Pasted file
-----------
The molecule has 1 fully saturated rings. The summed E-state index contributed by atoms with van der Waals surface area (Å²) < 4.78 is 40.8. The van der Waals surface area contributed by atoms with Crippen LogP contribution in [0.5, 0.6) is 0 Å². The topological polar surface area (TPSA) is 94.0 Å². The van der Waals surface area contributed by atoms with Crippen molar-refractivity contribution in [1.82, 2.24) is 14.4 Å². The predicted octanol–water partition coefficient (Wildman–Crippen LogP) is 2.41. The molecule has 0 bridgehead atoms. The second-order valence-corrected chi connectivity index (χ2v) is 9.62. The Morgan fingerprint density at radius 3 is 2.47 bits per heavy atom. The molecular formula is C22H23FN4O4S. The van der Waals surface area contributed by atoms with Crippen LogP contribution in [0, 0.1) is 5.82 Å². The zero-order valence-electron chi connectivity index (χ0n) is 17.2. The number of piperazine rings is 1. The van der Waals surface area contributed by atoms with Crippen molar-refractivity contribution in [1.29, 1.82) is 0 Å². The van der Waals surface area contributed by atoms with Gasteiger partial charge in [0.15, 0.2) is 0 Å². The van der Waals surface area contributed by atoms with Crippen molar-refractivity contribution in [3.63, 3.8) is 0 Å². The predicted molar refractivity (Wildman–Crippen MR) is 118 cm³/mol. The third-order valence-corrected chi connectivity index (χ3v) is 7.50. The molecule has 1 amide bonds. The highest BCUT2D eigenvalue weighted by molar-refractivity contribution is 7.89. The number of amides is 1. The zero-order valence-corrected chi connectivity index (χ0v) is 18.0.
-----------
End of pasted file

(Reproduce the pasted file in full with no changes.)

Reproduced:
The molecule has 1 fully saturated rings. The summed E-state index contributed by atoms with van der Waals surface area (Å²) < 4.78 is 40.8. The van der Waals surface area contributed by atoms with Crippen LogP contribution in [0.5, 0.6) is 0 Å². The topological polar surface area (TPSA) is 94.0 Å². The van der Waals surface area contributed by atoms with Crippen molar-refractivity contribution in [1.82, 2.24) is 14.4 Å². The predicted octanol–water partition coefficient (Wildman–Crippen LogP) is 2.41. The molecule has 0 bridgehead atoms. The second-order valence-corrected chi connectivity index (χ2v) is 9.62. The Morgan fingerprint density at radius 3 is 2.47 bits per heavy atom. The molecular formula is C22H23FN4O4S. The van der Waals surface area contributed by atoms with Crippen LogP contribution in [0, 0.1) is 5.82 Å². The zero-order valence-electron chi connectivity index (χ0n) is 17.2. The number of piperazine rings is 1. The van der Waals surface area contributed by atoms with Crippen molar-refractivity contribution in [1.29, 1.82) is 0 Å². The van der Waals surface area contributed by atoms with Gasteiger partial charge in [0.15, 0.2) is 0 Å². The van der Waals surface area contributed by atoms with Crippen molar-refractivity contribution in [3.63, 3.8) is 0 Å². The predicted molar refractivity (Wildman–Crippen MR) is 118 cm³/mol. The third-order valence-corrected chi connectivity index (χ3v) is 7.50. The molecule has 1 amide bonds. The highest BCUT2D eigenvalue weighted by molar-refractivity contribution is 7.89. The number of amides is 1. The zero-order valence-corrected chi connectivity index (χ0v) is 18.0.